Wernick issued veiled threats over SNC standoff, Wilson-Raybould says
Michael Wernick has denied threatening Wilson-Raybould or improperly pressuring her
OTTAWA—Jody Wilson-Raybould secretly recorded a conversation with Michael Wernick in which she claims the country’s top public servant issued veiled threats that she’d lose her job as justice minister if she didn’t intervene to stop the criminal prosecution of SNC-Lavalin.
She included the audio recording as part of an additional written submission to the House of Commons justice committee, after testifying orally for nearly four hours about an intense pressure campaign last fall to persuade her to override the director of public prosecutions, who had decided not to offer the Montreal engineering giant a remediation agreement.
“I am 100 per cent confident I’m doing nothing inappropriate,” Wilson-Raybould can be heard telling Wernick in the Dec. 19 phone conversation.
“This is gonna look like nothing but political interference by the prime minister, by you, by everyone that has been involved in this, politically pressuring me to do this.
“I actually feel uncomfortable having this conversation. It’s wrong.”
Wernick is heard to say the prime minister doesn’t believe he’s asking Wilson-Raybould to do anything inappropriate, and that he’s worried about a “collision” between Trudeau and his attorney general.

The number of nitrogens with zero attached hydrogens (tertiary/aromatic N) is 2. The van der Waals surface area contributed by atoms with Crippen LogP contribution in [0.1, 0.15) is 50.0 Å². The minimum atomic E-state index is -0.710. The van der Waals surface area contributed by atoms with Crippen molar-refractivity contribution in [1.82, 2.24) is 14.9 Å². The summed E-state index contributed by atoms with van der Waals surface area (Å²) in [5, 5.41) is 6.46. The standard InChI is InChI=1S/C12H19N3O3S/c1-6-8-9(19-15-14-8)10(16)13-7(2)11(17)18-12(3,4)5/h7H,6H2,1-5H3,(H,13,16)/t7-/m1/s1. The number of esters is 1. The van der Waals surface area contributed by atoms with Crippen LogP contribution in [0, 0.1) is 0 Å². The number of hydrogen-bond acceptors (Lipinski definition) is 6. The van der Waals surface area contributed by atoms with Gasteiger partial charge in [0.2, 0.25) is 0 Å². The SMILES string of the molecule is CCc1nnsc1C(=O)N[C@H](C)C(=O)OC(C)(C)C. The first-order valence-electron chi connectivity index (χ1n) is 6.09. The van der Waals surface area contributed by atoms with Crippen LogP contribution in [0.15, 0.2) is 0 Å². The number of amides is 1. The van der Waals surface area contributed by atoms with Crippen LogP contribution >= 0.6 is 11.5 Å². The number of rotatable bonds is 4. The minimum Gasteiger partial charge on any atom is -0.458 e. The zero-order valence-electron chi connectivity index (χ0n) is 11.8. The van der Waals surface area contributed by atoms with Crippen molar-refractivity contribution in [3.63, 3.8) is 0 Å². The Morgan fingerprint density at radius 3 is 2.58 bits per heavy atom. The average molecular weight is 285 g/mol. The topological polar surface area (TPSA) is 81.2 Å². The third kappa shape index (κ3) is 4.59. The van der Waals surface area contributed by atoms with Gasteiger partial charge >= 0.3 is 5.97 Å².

“It is not a good idea for the prime minister and his attorney general to be at loggerheads,” Wernick says.
“I am worried about a collision, then, because he is pretty firm about this … I just saw him a few hours ago, and this is really important to him.”
Wilson-Raybould testified orally about conversation, saying she took his warnings that Prime Minister Justin Trudeau was determined to halt the prosecution as veiled threats.
She said she believes she was moved out of the prestigious justice portfolio to Veterans Affairs in a mid-January cabinet shuffle because she refused to intervene; she resigned from cabinet a month later.
Wernick has denied threatening Wilson-Raybould or improperly pressuring her.
By the time he appeared for a second time at committee on March 6, Wernick appears to have learned that his Dec. 19 conversation had been recorded.
In response to questions about his recollections about the conversation, he snapped: “I did not wear a wire, record the conversation or take extemporaneous notes.”
Near the end of the call, Wilson-Raybould is heard to tell Wernick she’s waiting for “the other shoe to drop.”
“I am not under any illusion how the prime minister has and gets things that he wants … I am just stuck doing the best job that I can.”